Being told your whole life that as a woman you are defined by your beauty, and that your hair is a key part of that beauty, leads many Black women to have a special attachment to their hair. I was definitely a victim of this. I would obsess over my hair, and if I couldn’t get it quite right, I wouldn’t go out in public. My hair needed to be absolutely pin-straight and perfect when I wore it out, which led to me damage my hair with a straightener multiple times and then eventually use a relaxer.
My mother absolutely hates extensions, so I was never allowed to wear them. She had certain negative opinions toward Black women who wore weaves and wigs, and I internalized those same opinions. A part of me had always wanted to venture into this new territory and try wearing fake hair, but my mother’s voice persisted inside my head. But the older I get, the less time I spend trying to appease others with my appearance. I am ready to wear what feels authentic to me.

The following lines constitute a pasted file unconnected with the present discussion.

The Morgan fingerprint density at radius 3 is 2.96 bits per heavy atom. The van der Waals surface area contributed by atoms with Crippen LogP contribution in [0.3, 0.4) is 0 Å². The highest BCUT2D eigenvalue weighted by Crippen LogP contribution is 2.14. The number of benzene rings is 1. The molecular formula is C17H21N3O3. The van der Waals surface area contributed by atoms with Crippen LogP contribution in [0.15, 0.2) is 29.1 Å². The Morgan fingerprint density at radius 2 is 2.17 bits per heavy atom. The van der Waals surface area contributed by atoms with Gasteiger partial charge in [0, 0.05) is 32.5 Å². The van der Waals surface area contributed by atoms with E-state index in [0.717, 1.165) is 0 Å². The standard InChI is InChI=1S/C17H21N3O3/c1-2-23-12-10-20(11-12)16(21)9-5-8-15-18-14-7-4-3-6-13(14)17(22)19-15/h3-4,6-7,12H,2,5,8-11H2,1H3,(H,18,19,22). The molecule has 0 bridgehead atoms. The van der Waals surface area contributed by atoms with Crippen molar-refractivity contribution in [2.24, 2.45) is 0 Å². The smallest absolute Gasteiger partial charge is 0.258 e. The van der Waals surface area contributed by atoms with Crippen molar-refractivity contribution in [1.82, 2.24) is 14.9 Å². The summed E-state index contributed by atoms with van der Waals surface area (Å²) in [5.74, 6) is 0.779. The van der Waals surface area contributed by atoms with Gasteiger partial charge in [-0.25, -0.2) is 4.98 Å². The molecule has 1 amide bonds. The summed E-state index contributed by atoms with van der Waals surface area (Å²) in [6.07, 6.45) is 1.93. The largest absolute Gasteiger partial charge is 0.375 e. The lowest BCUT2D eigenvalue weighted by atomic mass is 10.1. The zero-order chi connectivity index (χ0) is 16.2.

Before the pandemic, I had maybe two wigs that I brought from the beauty supply and wore only a handful of times. They were both relatively conservative with a solid natural brown color and medium length. But boredom, an overgrown ombré dye job, and an increased desire to online shop led me to the magnificent world of #wigtok. Yes, seeing women review wigs on TikTok was my motivation to start wearing wigs. Flash forward a couple months, and I’m changing my hairstyle every week — sometimes twice a week. I have long wigs, short wigs, curly wigs, and even brightly colored ones. I can’t get enough.
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